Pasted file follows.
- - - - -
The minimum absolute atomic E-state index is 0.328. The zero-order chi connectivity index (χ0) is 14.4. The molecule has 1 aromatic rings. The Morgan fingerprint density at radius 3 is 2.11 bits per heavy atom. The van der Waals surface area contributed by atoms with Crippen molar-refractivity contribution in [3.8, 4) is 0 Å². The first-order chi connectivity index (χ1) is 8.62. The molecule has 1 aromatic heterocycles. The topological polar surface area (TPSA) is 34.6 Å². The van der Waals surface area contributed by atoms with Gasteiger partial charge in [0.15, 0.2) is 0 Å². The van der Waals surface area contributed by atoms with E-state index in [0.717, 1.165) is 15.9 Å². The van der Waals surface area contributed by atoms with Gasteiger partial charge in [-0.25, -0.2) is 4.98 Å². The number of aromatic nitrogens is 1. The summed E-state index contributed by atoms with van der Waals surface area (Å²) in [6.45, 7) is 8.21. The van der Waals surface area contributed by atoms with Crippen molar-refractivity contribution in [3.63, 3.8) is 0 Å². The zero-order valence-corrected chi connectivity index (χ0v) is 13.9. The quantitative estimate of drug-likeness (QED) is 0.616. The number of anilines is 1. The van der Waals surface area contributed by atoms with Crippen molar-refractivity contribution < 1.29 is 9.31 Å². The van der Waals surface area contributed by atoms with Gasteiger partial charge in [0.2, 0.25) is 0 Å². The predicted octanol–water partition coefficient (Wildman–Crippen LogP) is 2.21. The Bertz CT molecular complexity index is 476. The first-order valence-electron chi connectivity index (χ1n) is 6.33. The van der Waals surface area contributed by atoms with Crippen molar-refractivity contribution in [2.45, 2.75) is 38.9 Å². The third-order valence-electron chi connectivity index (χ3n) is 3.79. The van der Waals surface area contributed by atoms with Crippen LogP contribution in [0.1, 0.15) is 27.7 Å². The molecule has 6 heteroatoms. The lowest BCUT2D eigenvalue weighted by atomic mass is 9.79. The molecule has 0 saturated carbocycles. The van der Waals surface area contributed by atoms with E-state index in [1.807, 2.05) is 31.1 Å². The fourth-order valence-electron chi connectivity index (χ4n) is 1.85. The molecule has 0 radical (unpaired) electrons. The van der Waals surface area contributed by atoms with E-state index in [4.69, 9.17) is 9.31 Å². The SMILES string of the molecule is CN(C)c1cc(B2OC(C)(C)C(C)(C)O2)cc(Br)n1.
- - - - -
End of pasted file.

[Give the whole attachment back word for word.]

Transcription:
The minimum absolute atomic E-state index is 0.328. The zero-order chi connectivity index (χ0) is 14.4. The molecule has 1 aromatic rings. The Morgan fingerprint density at radius 3 is 2.11 bits per heavy atom. The van der Waals surface area contributed by atoms with Crippen molar-refractivity contribution in [3.8, 4) is 0 Å². The first-order chi connectivity index (χ1) is 8.62. The molecule has 1 aromatic heterocycles. The topological polar surface area (TPSA) is 34.6 Å². The van der Waals surface area contributed by atoms with Gasteiger partial charge in [0.15, 0.2) is 0 Å². The van der Waals surface area contributed by atoms with E-state index in [0.717, 1.165) is 15.9 Å². The van der Waals surface area contributed by atoms with Gasteiger partial charge in [-0.25, -0.2) is 4.98 Å². The number of aromatic nitrogens is 1. The summed E-state index contributed by atoms with van der Waals surface area (Å²) in [6.45, 7) is 8.21. The van der Waals surface area contributed by atoms with Crippen molar-refractivity contribution in [3.63, 3.8) is 0 Å². The zero-order valence-corrected chi connectivity index (χ0v) is 13.9. The quantitative estimate of drug-likeness (QED) is 0.616. The number of anilines is 1. The van der Waals surface area contributed by atoms with Crippen molar-refractivity contribution < 1.29 is 9.31 Å². The van der Waals surface area contributed by atoms with Gasteiger partial charge in [0.2, 0.25) is 0 Å². The predicted octanol–water partition coefficient (Wildman–Crippen LogP) is 2.21. The Bertz CT molecular complexity index is 476. The first-order valence-electron chi connectivity index (χ1n) is 6.33. The van der Waals surface area contributed by atoms with Crippen molar-refractivity contribution in [2.45, 2.75) is 38.9 Å². The third-order valence-electron chi connectivity index (χ3n) is 3.79. The van der Waals surface area contributed by atoms with Crippen LogP contribution in [0.1, 0.15) is 27.7 Å². The molecule has 6 heteroatoms. The lowest BCUT2D eigenvalue weighted by atomic mass is 9.79. The molecule has 0 saturated carbocycles. The van der Waals surface area contributed by atoms with E-state index in [1.807, 2.05) is 31.1 Å². The fourth-order valence-electron chi connectivity index (χ4n) is 1.85. The molecule has 0 radical (unpaired) electrons. The van der Waals surface area contributed by atoms with E-state index in [4.69, 9.17) is 9.31 Å². The SMILES string of the molecule is CN(C)c1cc(B2OC(C)(C)C(C)(C)O2)cc(Br)n1.